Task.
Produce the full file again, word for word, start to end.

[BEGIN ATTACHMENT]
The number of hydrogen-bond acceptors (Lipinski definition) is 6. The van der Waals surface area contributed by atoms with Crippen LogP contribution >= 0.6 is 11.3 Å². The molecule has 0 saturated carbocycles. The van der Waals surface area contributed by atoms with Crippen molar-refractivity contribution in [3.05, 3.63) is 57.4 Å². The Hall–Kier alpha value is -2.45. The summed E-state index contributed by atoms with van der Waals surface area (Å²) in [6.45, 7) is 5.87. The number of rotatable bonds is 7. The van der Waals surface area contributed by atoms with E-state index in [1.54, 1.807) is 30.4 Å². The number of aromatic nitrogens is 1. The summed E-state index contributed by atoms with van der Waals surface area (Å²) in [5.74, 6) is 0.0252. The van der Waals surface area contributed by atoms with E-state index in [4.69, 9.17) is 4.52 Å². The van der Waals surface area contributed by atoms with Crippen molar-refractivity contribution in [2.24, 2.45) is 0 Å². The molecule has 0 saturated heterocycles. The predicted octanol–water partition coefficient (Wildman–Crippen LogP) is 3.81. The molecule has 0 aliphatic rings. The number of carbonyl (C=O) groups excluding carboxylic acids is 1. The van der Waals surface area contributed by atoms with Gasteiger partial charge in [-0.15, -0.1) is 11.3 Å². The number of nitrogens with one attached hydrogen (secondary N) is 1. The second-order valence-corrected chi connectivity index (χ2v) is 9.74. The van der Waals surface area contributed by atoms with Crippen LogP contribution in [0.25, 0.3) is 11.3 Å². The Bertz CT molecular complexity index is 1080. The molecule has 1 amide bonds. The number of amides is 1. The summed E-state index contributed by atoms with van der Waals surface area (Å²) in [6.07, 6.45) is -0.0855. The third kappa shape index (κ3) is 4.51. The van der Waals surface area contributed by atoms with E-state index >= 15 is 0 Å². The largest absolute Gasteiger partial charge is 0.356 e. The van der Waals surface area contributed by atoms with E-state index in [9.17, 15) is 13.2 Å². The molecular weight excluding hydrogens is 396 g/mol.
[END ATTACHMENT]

The number of hydrogen-bond acceptors (Lipinski definition) is 6. The van der Waals surface area contributed by atoms with Crippen LogP contribution >= 0.6 is 11.3 Å². The molecule has 0 saturated carbocycles. The van der Waals surface area contributed by atoms with Crippen molar-refractivity contribution in [3.05, 3.63) is 57.4 Å². The Hall–Kier alpha value is -2.45. The summed E-state index contributed by atoms with van der Waals surface area (Å²) in [6.45, 7) is 5.87. The number of rotatable bonds is 7. The van der Waals surface area contributed by atoms with E-state index in [1.54, 1.807) is 30.4 Å². The number of aromatic nitrogens is 1. The summed E-state index contributed by atoms with van der Waals surface area (Å²) in [5.74, 6) is 0.0252. The van der Waals surface area contributed by atoms with E-state index in [4.69, 9.17) is 4.52 Å². The van der Waals surface area contributed by atoms with Crippen molar-refractivity contribution in [2.24, 2.45) is 0 Å². The molecule has 0 saturated heterocycles. The predicted octanol–water partition coefficient (Wildman–Crippen LogP) is 3.81. The molecule has 0 aliphatic rings. The number of carbonyl (C=O) groups excluding carboxylic acids is 1. The van der Waals surface area contributed by atoms with Gasteiger partial charge in [-0.15, -0.1) is 11.3 Å². The number of nitrogens with one attached hydrogen (secondary N) is 1. The second-order valence-corrected chi connectivity index (χ2v) is 9.74. The van der Waals surface area contributed by atoms with Crippen LogP contribution in [0.25, 0.3) is 11.3 Å². The Bertz CT molecular complexity index is 1080. The molecule has 1 amide bonds. The number of amides is 1. The summed E-state index contributed by atoms with van der Waals surface area (Å²) in [6.07, 6.45) is -0.0855. The third kappa shape index (κ3) is 4.51. The van der Waals surface area contributed by atoms with E-state index >= 15 is 0 Å². The largest absolute Gasteiger partial charge is 0.356 e. The van der Waals surface area contributed by atoms with E-state index in [9.17, 15) is 13.2 Å². The molecular weight excluding hydrogens is 396 g/mol.